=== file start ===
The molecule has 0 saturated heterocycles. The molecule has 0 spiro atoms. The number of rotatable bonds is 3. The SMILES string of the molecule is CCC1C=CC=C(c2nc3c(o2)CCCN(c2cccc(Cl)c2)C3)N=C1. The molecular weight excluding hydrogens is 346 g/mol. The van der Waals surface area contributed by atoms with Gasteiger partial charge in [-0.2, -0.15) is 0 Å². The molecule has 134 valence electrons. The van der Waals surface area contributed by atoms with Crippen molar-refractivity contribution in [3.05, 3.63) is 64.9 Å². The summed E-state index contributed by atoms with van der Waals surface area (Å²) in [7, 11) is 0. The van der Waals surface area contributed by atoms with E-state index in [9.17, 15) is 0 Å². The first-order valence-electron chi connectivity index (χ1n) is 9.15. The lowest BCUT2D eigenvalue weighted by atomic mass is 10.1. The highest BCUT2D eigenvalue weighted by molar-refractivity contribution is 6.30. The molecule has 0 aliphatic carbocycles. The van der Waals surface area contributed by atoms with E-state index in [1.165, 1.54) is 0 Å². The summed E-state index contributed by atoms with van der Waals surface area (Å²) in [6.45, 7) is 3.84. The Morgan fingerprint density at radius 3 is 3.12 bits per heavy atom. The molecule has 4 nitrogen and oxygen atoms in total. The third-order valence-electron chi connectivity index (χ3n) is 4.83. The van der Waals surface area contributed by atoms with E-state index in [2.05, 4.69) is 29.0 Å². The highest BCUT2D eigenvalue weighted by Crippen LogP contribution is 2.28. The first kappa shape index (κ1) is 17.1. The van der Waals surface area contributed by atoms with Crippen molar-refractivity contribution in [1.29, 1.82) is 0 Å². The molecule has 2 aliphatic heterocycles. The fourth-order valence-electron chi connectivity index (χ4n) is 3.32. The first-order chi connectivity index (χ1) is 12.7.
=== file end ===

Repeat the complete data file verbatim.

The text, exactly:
The molecule has 0 saturated heterocycles. The molecule has 0 spiro atoms. The number of rotatable bonds is 3. The SMILES string of the molecule is CCC1C=CC=C(c2nc3c(o2)CCCN(c2cccc(Cl)c2)C3)N=C1. The molecular weight excluding hydrogens is 346 g/mol. The van der Waals surface area contributed by atoms with Gasteiger partial charge in [-0.2, -0.15) is 0 Å². The molecule has 134 valence electrons. The van der Waals surface area contributed by atoms with Crippen molar-refractivity contribution in [3.05, 3.63) is 64.9 Å². The summed E-state index contributed by atoms with van der Waals surface area (Å²) in [7, 11) is 0. The van der Waals surface area contributed by atoms with E-state index in [9.17, 15) is 0 Å². The first-order valence-electron chi connectivity index (χ1n) is 9.15. The lowest BCUT2D eigenvalue weighted by atomic mass is 10.1. The highest BCUT2D eigenvalue weighted by molar-refractivity contribution is 6.30. The molecule has 0 aliphatic carbocycles. The van der Waals surface area contributed by atoms with E-state index in [1.165, 1.54) is 0 Å². The summed E-state index contributed by atoms with van der Waals surface area (Å²) in [6.45, 7) is 3.84. The Morgan fingerprint density at radius 3 is 3.12 bits per heavy atom. The molecule has 4 nitrogen and oxygen atoms in total. The third-order valence-electron chi connectivity index (χ3n) is 4.83. The van der Waals surface area contributed by atoms with E-state index in [2.05, 4.69) is 29.0 Å². The highest BCUT2D eigenvalue weighted by Crippen LogP contribution is 2.28. The first kappa shape index (κ1) is 17.1. The van der Waals surface area contributed by atoms with Crippen molar-refractivity contribution in [1.29, 1.82) is 0 Å². The molecule has 2 aliphatic heterocycles. The fourth-order valence-electron chi connectivity index (χ4n) is 3.32. The first-order chi connectivity index (χ1) is 12.7.